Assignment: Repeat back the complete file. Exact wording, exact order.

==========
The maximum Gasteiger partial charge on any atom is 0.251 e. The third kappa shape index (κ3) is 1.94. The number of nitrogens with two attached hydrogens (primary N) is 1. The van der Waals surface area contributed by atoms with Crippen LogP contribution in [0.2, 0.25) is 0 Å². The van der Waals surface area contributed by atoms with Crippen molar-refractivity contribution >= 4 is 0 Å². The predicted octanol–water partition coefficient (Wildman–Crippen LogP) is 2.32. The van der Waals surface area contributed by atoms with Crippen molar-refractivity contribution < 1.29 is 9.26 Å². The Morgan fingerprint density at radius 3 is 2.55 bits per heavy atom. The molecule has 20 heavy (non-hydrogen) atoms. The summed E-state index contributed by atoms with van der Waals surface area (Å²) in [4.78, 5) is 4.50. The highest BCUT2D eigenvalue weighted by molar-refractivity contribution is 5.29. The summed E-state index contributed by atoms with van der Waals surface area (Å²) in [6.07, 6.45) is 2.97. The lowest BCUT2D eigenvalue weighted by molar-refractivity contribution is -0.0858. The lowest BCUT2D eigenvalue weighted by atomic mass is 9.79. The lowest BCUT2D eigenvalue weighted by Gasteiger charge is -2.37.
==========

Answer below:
The maximum Gasteiger partial charge on any atom is 0.251 e. The third kappa shape index (κ3) is 1.94. The number of nitrogens with two attached hydrogens (primary N) is 1. The van der Waals surface area contributed by atoms with Crippen LogP contribution in [0.2, 0.25) is 0 Å². The van der Waals surface area contributed by atoms with Crippen molar-refractivity contribution >= 4 is 0 Å². The predicted octanol–water partition coefficient (Wildman–Crippen LogP) is 2.32. The van der Waals surface area contributed by atoms with Crippen molar-refractivity contribution < 1.29 is 9.26 Å². The Morgan fingerprint density at radius 3 is 2.55 bits per heavy atom. The molecule has 20 heavy (non-hydrogen) atoms. The summed E-state index contributed by atoms with van der Waals surface area (Å²) in [4.78, 5) is 4.50. The highest BCUT2D eigenvalue weighted by molar-refractivity contribution is 5.29. The summed E-state index contributed by atoms with van der Waals surface area (Å²) in [6.07, 6.45) is 2.97. The lowest BCUT2D eigenvalue weighted by molar-refractivity contribution is -0.0858. The lowest BCUT2D eigenvalue weighted by atomic mass is 9.79. The lowest BCUT2D eigenvalue weighted by Gasteiger charge is -2.37.